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Dawn rooks

My view of rooks, crows and other similar birds was transformed recently when I read the book ‘Corvus’ by Esther Woolfson.  The writer lives in Aberdeen and has inadvertently become the owner/mother/foster carer? (it’s hard to know what to call her!) to a series of wild birds, including a rook, a magpie and several doves.  Her tales of acquiring and looking after these birds is really absorbing; having them in her home gives her the opportunity to observe the most instinctive and distinctive of their behaviours and she details their habits, history and physiology with fascination and love.  Read it, and you will never look at crows by the side of the road the same way again.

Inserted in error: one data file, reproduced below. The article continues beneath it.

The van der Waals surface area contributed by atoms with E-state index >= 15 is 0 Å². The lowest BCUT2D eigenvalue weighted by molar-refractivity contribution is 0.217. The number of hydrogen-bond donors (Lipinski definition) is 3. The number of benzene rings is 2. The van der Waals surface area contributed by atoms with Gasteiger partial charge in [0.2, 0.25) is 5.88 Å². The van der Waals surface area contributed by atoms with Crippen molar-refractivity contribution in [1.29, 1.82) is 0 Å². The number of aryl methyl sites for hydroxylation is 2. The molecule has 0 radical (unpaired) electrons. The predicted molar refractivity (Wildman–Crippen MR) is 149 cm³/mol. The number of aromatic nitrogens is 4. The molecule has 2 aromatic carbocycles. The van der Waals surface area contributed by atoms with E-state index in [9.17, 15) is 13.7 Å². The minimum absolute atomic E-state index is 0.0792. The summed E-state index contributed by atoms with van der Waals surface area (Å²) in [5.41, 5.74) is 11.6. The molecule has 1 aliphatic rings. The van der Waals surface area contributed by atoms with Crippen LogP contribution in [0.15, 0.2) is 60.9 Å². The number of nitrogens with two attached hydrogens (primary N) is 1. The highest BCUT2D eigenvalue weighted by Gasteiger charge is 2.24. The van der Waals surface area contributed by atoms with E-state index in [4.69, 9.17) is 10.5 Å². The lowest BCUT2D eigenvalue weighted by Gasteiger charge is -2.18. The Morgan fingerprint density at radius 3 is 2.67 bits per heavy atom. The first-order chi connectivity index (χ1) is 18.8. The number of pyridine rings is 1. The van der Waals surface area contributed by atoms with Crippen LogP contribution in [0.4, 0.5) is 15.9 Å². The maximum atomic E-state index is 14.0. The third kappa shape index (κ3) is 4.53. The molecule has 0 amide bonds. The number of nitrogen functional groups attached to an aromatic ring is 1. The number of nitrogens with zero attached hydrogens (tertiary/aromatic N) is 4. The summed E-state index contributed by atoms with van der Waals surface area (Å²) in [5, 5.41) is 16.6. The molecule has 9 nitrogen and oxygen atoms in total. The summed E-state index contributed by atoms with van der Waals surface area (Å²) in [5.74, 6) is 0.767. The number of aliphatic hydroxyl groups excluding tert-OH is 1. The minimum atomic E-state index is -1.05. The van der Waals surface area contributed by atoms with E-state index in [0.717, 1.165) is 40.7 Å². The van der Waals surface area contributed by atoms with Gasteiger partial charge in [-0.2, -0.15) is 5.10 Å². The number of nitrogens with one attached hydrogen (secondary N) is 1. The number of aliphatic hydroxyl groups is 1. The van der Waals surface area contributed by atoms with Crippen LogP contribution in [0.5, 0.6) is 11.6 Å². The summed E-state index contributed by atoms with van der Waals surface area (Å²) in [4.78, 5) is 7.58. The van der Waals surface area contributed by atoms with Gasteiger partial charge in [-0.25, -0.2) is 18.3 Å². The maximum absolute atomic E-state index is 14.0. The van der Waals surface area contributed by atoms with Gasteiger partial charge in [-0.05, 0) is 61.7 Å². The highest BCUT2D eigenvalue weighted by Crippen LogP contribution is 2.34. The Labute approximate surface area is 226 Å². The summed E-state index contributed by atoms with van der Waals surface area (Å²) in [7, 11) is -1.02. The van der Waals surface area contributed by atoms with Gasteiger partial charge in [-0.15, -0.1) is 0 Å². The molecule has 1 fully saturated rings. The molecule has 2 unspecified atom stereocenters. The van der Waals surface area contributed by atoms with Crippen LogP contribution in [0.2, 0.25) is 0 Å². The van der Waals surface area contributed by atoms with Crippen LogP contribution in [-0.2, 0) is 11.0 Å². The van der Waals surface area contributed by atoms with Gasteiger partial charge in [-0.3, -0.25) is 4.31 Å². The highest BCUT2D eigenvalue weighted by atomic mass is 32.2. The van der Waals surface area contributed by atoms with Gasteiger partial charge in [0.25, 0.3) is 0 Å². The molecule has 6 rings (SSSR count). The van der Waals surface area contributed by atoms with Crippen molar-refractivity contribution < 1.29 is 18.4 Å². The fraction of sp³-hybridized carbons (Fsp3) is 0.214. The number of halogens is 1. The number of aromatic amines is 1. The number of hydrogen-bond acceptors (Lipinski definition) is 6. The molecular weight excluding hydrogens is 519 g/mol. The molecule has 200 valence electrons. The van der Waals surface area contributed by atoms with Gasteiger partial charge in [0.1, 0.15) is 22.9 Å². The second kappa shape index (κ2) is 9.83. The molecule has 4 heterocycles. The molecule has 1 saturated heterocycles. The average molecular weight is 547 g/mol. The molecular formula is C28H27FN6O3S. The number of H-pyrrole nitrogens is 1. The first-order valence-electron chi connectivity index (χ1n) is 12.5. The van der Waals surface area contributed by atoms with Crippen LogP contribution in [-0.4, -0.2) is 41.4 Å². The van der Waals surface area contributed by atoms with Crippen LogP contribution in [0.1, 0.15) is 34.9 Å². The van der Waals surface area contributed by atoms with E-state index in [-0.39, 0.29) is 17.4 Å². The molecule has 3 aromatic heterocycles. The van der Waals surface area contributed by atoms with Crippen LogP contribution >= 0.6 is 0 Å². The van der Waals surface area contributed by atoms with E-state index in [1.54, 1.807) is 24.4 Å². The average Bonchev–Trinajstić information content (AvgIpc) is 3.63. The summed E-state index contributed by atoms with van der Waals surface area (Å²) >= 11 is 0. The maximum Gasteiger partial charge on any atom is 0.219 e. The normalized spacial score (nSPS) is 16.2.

Once I had run the gauntlet of the local gang, this morning’s walk in the woods was a pleasant one, with plenty of birdsong although no woodpeckers, and I indulged once again in my new favourite activity – squirrel spotting.  There’s a quiet little corner of the woods where I can stand quietly and wait for a little scuffle in the canopy, or my eyes will be drawn to a twitching branch.  Today I wasn’t disappointed – a small red appeared after a minute or two, and I watched him scamper through the treetops for several minutes.  The rooks were still hanging about overhead but he wasn’t bothered – unfazed by the gang of feathered teens, he zipped down a tree trunk and into the undergrowth, where I lost him for now.

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Garden Birds, Nature & Wildlife

A walk in the woods